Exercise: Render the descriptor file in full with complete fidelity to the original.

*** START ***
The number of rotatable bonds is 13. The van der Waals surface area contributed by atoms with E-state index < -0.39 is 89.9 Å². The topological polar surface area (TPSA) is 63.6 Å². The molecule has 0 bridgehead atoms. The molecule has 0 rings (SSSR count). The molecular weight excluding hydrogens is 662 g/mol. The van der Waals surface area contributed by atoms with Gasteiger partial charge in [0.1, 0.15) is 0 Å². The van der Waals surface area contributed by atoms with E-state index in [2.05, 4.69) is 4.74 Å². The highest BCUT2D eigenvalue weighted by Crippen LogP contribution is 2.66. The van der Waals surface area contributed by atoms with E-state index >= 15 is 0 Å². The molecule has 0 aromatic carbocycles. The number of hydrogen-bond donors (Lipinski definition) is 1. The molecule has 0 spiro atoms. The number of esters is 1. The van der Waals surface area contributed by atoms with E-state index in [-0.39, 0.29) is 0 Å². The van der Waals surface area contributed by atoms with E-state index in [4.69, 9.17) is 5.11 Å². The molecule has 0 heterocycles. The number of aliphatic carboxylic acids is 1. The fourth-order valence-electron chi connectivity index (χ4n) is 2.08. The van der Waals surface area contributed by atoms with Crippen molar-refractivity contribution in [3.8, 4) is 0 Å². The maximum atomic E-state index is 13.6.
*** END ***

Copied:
The number of rotatable bonds is 13. The van der Waals surface area contributed by atoms with E-state index < -0.39 is 89.9 Å². The topological polar surface area (TPSA) is 63.6 Å². The molecule has 0 bridgehead atoms. The molecule has 0 rings (SSSR count). The molecular weight excluding hydrogens is 662 g/mol. The van der Waals surface area contributed by atoms with Gasteiger partial charge in [0.1, 0.15) is 0 Å². The van der Waals surface area contributed by atoms with E-state index in [2.05, 4.69) is 4.74 Å². The highest BCUT2D eigenvalue weighted by Crippen LogP contribution is 2.66. The van der Waals surface area contributed by atoms with E-state index >= 15 is 0 Å². The molecule has 0 aromatic carbocycles. The number of hydrogen-bond donors (Lipinski definition) is 1. The molecule has 0 spiro atoms. The number of esters is 1. The van der Waals surface area contributed by atoms with E-state index in [-0.39, 0.29) is 0 Å². The van der Waals surface area contributed by atoms with E-state index in [4.69, 9.17) is 5.11 Å². The molecule has 0 heterocycles. The number of aliphatic carboxylic acids is 1. The fourth-order valence-electron chi connectivity index (χ4n) is 2.08. The van der Waals surface area contributed by atoms with Crippen molar-refractivity contribution in [3.8, 4) is 0 Å². The maximum atomic E-state index is 13.6.